Activating aspirations: Local Councils’ advocacy drives social transformation
With a Federal election fast approaching in Australia, we can expect politicians and policy makers to mobilise opportunities for funding pledges and budget allocations. Couple this with challenges facing population growth – infrastructure, access to services, housing and education, and environmental issues, just to name a few – and for local governments and councils, advocacy becomes an urgent priority. While community-led advocacy is central to the push for social change, council-led advocacy is key to driving change that not only meets community priorities, but can enable a deeper engagement in the ongoing transformation of neighbourhoods and cities.
From boom to bloom: balancing population growth
Advocacy at a local government level is crucial. Especially, when facing massive population growth. Indeed, Australia is one of the fastest growing populations in the OECD, and Victoria alone recorded the highest population growth rate in 2018. Although an ongoing political debate globally, at a local level, complex issues around the built, social, natural and economic environments place increasing demands on facilities, access to services, education and employment, as well as infrastructure – including social infrastructure. Penrith City Council, in Australia’s New South Wales, has almost doubled resident growth over the last two decades. In Victoria’s south-east, the City of Casey has been at the forefront of managing population growth, with Victoria’s largest resident population of 350,000 expected to exceed half a million by 2041.
Indeed, councils and local governments are uniquely placed in their relation to State and Federal governments. While they occupy a complex intersection between elected governments and their communities, councils decisions guide the efficacy of local governments efforts to resolve – and realise – their communities aspirations. Not to mention, these decisions have substantial impacts on residents’ everyday lives well into the future. Council-led advocacy, then, works on behalf of residents to access and secure government funding – state and federal – to deliver infrastructure, facilities and services that are beyond their responsibility to fund.
Council-led advocacy, at its most elemental, seeks to take action to influence stakeholders with government, political or funding power to implement public projects and policies that benefit individual communities.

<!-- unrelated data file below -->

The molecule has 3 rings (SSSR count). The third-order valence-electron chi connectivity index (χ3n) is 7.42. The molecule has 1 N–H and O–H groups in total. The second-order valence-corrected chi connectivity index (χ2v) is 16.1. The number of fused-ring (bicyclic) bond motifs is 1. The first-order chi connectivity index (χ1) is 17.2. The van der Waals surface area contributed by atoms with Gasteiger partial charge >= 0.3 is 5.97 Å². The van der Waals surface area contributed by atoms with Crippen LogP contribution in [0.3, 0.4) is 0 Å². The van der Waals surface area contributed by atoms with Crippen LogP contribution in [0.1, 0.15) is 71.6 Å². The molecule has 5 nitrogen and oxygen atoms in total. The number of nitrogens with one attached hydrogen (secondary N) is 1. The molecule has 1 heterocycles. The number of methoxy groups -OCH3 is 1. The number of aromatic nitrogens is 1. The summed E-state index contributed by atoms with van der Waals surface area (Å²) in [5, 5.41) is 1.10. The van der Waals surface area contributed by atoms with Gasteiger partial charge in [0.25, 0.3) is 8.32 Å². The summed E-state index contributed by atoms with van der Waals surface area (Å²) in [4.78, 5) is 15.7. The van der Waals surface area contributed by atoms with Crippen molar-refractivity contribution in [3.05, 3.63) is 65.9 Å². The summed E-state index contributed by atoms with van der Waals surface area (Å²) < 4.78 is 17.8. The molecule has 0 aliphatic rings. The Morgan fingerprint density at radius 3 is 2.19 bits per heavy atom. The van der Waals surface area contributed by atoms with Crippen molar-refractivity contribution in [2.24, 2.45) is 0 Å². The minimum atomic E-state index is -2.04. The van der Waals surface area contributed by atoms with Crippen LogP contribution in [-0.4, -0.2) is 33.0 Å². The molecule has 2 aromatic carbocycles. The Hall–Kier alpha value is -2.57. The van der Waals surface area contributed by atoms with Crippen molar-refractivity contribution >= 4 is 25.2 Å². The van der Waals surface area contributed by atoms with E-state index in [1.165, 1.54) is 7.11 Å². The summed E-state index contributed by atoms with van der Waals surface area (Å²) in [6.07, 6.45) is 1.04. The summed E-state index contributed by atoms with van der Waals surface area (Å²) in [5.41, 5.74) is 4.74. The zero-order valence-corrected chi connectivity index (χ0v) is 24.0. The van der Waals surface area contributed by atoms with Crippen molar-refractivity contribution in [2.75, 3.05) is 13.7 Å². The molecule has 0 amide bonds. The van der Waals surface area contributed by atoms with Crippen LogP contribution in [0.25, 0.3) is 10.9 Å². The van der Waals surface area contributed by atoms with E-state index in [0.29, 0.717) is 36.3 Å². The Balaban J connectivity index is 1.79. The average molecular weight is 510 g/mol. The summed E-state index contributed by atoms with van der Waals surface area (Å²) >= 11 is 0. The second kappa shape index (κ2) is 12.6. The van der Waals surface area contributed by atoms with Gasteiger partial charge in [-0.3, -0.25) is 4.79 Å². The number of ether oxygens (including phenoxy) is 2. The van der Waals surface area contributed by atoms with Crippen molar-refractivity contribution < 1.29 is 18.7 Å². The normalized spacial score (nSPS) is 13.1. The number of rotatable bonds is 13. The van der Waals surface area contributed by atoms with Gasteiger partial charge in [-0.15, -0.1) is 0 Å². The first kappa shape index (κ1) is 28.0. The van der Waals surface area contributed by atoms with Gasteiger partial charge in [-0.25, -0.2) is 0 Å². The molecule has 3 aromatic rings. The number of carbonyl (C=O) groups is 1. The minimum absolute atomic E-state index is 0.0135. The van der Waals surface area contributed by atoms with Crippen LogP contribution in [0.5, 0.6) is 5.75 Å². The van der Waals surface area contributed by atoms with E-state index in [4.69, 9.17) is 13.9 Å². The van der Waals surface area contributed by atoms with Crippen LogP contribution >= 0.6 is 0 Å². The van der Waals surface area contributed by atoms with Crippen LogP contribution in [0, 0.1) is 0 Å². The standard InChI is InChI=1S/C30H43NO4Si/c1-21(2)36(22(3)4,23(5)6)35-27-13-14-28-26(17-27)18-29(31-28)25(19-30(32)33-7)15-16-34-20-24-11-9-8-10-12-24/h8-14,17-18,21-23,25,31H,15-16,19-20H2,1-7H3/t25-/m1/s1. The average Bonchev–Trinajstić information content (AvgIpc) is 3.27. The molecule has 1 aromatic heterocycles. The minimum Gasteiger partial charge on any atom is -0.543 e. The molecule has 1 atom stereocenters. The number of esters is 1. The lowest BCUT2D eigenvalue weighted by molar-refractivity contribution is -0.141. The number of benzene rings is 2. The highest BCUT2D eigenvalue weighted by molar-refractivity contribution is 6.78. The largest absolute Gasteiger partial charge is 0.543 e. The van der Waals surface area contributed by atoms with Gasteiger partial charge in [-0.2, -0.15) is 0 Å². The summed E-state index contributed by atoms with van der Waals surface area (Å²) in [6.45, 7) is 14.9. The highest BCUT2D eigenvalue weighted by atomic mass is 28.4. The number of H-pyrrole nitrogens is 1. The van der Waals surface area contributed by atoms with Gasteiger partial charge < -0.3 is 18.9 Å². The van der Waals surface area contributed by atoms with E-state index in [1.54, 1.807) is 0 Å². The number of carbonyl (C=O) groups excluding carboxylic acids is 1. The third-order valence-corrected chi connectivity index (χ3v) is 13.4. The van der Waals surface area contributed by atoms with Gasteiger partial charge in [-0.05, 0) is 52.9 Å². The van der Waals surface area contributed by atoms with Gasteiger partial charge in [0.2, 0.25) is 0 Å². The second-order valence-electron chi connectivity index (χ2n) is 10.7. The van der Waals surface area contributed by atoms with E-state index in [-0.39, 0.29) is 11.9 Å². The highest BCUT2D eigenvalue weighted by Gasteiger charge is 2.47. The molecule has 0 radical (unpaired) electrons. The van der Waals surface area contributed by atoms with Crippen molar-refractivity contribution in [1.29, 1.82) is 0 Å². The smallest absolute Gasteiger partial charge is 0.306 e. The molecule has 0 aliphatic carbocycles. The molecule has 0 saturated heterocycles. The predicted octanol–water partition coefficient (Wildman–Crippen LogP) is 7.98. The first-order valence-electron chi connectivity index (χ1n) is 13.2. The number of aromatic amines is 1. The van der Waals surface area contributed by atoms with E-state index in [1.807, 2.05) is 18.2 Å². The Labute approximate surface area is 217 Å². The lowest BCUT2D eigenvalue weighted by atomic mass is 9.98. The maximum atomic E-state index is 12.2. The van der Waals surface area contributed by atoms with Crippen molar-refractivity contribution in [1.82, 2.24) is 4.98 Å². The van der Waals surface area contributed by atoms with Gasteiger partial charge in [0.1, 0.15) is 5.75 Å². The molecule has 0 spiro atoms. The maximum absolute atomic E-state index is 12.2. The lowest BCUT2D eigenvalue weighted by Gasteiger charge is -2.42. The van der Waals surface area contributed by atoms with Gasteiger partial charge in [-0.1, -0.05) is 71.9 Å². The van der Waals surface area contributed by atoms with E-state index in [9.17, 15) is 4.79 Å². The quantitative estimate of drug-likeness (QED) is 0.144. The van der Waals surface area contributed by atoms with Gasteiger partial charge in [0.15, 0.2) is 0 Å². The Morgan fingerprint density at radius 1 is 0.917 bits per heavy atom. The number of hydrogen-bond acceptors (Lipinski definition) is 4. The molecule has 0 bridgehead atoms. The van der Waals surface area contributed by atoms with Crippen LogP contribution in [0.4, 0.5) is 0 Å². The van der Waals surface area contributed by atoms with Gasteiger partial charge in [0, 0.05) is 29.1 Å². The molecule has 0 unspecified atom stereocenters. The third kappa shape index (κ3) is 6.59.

Yet, advocacy strategies are not new to local councils. Indeed, councils have a long – and recognisable – history of influencing state and federal government issues. Uniquely positioned at the coalface of social change, this influence dates back to advocating women to have the right to vote in 1902 and continues to be felt to the present-day. For example, the same-sex marriage debate and issues facing LGBTIQ communities driving the incorporation of Action Plans for inclusiveness. It can be argued that councils vociferously take a stand in pushing for social change. In Melbourne’s inner north-east, for instance, Yarra Council voted unanimously to change the way it marks Australia Day, replacing the 26 January citizenship ceremony with and event “marking the loss of Indigenous culture,” however much the debate is currently ongoing.
Yet, although the looming federal election underscores prioritising advocacy, it is also acts as a clarion call to behaviours towards advocacy campaigns.
Traditionally, councils’ advocacy priorities were determined by executive management groups and committees – essentially, without community input. What had commonly operated as a top-down approach, was also often buoyed by third-party research and data – at times leading to advocacy campaigns that worked to benefit external agencies. In the executive-led approach, advocacy priorities often misaligned with communities’ interests, at best, and deactivated community and residents in council advocacy plans, at worst.
But where advocacy seeks to empower communities, councils seek to persuade decision makers and leaders in government to act in the best interests of their community. That is, through engaging their communities. For, in principal, councils advocate to:
shape public policy and allocation of resources;
increase visibility and understanding of issues impacting everyday lives;
and, participate in matters impacting
community– that is, listen.